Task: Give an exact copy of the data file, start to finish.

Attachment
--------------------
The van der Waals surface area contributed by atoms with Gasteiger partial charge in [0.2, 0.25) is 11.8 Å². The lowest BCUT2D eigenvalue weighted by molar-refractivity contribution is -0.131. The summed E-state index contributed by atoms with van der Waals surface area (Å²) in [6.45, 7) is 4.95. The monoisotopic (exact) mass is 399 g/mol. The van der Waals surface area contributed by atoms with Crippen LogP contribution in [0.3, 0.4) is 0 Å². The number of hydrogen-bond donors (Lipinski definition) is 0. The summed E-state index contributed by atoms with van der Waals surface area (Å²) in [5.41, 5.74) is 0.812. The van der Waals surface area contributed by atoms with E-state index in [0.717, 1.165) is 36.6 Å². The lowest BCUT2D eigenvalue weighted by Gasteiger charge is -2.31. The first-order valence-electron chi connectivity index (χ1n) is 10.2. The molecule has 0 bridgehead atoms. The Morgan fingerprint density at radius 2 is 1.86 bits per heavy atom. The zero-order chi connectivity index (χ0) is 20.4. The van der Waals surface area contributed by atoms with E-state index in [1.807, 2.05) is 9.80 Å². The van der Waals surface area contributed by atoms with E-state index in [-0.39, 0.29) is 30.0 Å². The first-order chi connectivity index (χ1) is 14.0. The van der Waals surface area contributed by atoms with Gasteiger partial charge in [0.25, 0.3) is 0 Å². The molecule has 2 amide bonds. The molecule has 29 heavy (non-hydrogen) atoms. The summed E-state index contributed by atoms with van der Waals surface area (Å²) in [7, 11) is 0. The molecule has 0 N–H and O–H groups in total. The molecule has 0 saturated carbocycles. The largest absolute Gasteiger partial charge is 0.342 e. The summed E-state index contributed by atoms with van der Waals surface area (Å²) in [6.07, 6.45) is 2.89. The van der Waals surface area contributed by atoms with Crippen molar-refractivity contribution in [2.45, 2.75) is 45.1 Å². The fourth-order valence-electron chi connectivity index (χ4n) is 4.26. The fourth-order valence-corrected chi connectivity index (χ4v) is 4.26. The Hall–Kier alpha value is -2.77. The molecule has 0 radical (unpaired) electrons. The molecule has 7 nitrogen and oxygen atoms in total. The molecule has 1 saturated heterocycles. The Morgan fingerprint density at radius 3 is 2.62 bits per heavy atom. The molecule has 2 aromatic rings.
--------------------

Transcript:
The van der Waals surface area contributed by atoms with Gasteiger partial charge in [0.2, 0.25) is 11.8 Å². The lowest BCUT2D eigenvalue weighted by molar-refractivity contribution is -0.131. The summed E-state index contributed by atoms with van der Waals surface area (Å²) in [6.45, 7) is 4.95. The monoisotopic (exact) mass is 399 g/mol. The van der Waals surface area contributed by atoms with Crippen LogP contribution in [0.3, 0.4) is 0 Å². The number of hydrogen-bond donors (Lipinski definition) is 0. The summed E-state index contributed by atoms with van der Waals surface area (Å²) in [5.41, 5.74) is 0.812. The van der Waals surface area contributed by atoms with E-state index in [0.717, 1.165) is 36.6 Å². The lowest BCUT2D eigenvalue weighted by Gasteiger charge is -2.31. The first-order valence-electron chi connectivity index (χ1n) is 10.2. The molecule has 0 bridgehead atoms. The Morgan fingerprint density at radius 2 is 1.86 bits per heavy atom. The zero-order chi connectivity index (χ0) is 20.4. The van der Waals surface area contributed by atoms with E-state index in [1.807, 2.05) is 9.80 Å². The van der Waals surface area contributed by atoms with E-state index in [-0.39, 0.29) is 30.0 Å². The first-order chi connectivity index (χ1) is 14.0. The van der Waals surface area contributed by atoms with Gasteiger partial charge in [0.25, 0.3) is 0 Å². The molecule has 2 amide bonds. The molecule has 29 heavy (non-hydrogen) atoms. The summed E-state index contributed by atoms with van der Waals surface area (Å²) in [7, 11) is 0. The molecule has 0 N–H and O–H groups in total. The molecule has 0 saturated carbocycles. The largest absolute Gasteiger partial charge is 0.342 e. The summed E-state index contributed by atoms with van der Waals surface area (Å²) in [6.07, 6.45) is 2.89. The van der Waals surface area contributed by atoms with Crippen molar-refractivity contribution in [2.45, 2.75) is 45.1 Å². The fourth-order valence-electron chi connectivity index (χ4n) is 4.26. The fourth-order valence-corrected chi connectivity index (χ4v) is 4.26. The Hall–Kier alpha value is -2.77. The molecule has 0 radical (unpaired) electrons. The molecule has 7 nitrogen and oxygen atoms in total. The molecule has 1 saturated heterocycles. The Morgan fingerprint density at radius 3 is 2.62 bits per heavy atom. The molecule has 2 aromatic rings.